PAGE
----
the haunting of Eastern State Penitentiary

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Cellblock 7 at Eastern State Penitentiary in Philadelphia, Pennsylvania.

Cell block 7

Cellblock 7 at Eastern State Penitentiary in Philadelphia, Pennsylvania.

A stairwell in Cell block 7

A stairwell in cellblock 7 at Eastern State Penitentiary in Philadelphia, Pennsylvania.

A cell in Cell block 4.

An old cell in cellblock 4 at Eastern State Penitentiary in Philadelphia, Pennsylvania.

Al Capone's cell in Cell block 8

Al Capone’s luxurious cell in cellblock 8 at Eastern State Penitentiary.

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Cellblock 8 at Eastern State Penitentiary in Philadelphia, Pennsylvania.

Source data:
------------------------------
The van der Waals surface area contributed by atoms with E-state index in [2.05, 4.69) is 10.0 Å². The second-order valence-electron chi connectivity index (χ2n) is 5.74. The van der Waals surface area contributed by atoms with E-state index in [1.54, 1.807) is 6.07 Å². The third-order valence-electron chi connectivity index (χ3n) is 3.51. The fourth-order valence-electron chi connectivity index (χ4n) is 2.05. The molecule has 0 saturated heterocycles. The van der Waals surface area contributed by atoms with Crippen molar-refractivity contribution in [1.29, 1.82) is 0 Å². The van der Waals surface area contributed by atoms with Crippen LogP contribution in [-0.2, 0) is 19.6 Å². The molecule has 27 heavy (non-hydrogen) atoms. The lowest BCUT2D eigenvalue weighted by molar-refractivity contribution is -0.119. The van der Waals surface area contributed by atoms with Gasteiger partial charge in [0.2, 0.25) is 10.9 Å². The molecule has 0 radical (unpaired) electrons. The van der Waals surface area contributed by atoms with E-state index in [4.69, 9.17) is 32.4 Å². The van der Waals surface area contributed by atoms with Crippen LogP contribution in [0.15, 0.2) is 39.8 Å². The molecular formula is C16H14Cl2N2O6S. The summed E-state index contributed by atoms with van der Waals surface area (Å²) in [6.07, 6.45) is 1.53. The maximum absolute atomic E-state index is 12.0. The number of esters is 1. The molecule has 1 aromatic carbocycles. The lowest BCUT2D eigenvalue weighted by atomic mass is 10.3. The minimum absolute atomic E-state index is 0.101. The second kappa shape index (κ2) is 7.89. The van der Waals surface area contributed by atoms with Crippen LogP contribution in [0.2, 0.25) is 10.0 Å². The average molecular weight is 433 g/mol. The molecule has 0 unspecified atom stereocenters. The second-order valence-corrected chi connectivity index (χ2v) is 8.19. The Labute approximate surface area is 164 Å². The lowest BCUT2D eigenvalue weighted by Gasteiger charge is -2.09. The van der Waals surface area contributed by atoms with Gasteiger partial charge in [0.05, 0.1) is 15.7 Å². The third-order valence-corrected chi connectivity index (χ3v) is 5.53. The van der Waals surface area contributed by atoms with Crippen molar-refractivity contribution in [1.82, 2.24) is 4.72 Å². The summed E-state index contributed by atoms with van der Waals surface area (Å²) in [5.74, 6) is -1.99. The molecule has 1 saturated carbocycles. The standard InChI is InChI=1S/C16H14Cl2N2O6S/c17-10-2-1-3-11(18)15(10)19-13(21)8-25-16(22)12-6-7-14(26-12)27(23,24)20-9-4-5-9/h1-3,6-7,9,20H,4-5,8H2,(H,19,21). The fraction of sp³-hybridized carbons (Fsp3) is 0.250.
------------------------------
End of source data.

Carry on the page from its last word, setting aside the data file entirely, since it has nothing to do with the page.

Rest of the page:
The original door to the synagogue in Cell block 7

The original synagogue door in cellblock 7 at Eastern State Penitentiary.

The alley between Cell block 11 and 14.

The alley between cellblocks 11 and 14 at Eastern State Penitentiary.

A window in the intake office.

An intake office window at Eastern State Penitentiary in Philadelphia, Pennsylvania.

The exterior walls and battlements of the penitentiary.

The exterior walls and battlements of Eastern State Penitentiary.

Several months ago, Patty and I visited the Eastern State Penitentiary in Philadelphia, Pennsylvania. The prison, which was designed by British architect John Haviland, opened in 1829. Originally, Haviland planned for 256 cells but by the time the prison closed in 1971, there were 980 cells.